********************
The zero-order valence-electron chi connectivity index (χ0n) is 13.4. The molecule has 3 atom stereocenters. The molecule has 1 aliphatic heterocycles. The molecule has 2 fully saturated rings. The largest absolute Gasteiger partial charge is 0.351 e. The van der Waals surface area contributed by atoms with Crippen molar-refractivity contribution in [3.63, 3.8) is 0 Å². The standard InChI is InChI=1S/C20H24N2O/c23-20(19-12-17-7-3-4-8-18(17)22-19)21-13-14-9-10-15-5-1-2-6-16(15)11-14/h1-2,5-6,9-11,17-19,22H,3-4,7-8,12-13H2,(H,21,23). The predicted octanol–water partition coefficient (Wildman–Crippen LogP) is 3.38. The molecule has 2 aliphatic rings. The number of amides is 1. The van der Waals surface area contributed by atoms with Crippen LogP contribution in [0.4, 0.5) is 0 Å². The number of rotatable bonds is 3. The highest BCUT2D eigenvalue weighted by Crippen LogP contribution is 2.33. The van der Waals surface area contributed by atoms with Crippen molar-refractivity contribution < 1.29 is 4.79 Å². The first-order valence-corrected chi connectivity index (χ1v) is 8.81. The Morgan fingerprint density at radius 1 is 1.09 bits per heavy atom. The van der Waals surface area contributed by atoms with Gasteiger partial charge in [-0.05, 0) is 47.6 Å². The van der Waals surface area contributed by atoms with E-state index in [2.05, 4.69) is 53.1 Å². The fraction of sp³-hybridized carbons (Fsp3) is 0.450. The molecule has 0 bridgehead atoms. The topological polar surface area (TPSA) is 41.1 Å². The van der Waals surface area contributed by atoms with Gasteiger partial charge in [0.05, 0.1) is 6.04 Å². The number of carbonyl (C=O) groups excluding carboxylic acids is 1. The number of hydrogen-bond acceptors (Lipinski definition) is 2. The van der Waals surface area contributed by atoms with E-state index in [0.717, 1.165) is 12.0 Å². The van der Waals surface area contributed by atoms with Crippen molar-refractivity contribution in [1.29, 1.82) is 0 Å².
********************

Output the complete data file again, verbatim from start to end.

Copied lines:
The zero-order valence-electron chi connectivity index (χ0n) is 13.4. The molecule has 3 atom stereocenters. The molecule has 1 aliphatic heterocycles. The molecule has 2 fully saturated rings. The largest absolute Gasteiger partial charge is 0.351 e. The van der Waals surface area contributed by atoms with Crippen molar-refractivity contribution in [3.63, 3.8) is 0 Å². The standard InChI is InChI=1S/C20H24N2O/c23-20(19-12-17-7-3-4-8-18(17)22-19)21-13-14-9-10-15-5-1-2-6-16(15)11-14/h1-2,5-6,9-11,17-19,22H,3-4,7-8,12-13H2,(H,21,23). The predicted octanol–water partition coefficient (Wildman–Crippen LogP) is 3.38. The molecule has 2 aliphatic rings. The number of amides is 1. The van der Waals surface area contributed by atoms with Crippen LogP contribution in [0.4, 0.5) is 0 Å². The number of rotatable bonds is 3. The highest BCUT2D eigenvalue weighted by Crippen LogP contribution is 2.33. The van der Waals surface area contributed by atoms with Crippen molar-refractivity contribution < 1.29 is 4.79 Å². The first-order valence-corrected chi connectivity index (χ1v) is 8.81. The Morgan fingerprint density at radius 1 is 1.09 bits per heavy atom. The van der Waals surface area contributed by atoms with Gasteiger partial charge in [-0.05, 0) is 47.6 Å². The van der Waals surface area contributed by atoms with E-state index in [2.05, 4.69) is 53.1 Å². The fraction of sp³-hybridized carbons (Fsp3) is 0.450. The molecule has 0 bridgehead atoms. The topological polar surface area (TPSA) is 41.1 Å². The van der Waals surface area contributed by atoms with Gasteiger partial charge in [0.05, 0.1) is 6.04 Å². The number of carbonyl (C=O) groups excluding carboxylic acids is 1. The number of hydrogen-bond acceptors (Lipinski definition) is 2. The van der Waals surface area contributed by atoms with E-state index in [0.717, 1.165) is 12.0 Å². The van der Waals surface area contributed by atoms with Crippen molar-refractivity contribution in [1.29, 1.82) is 0 Å².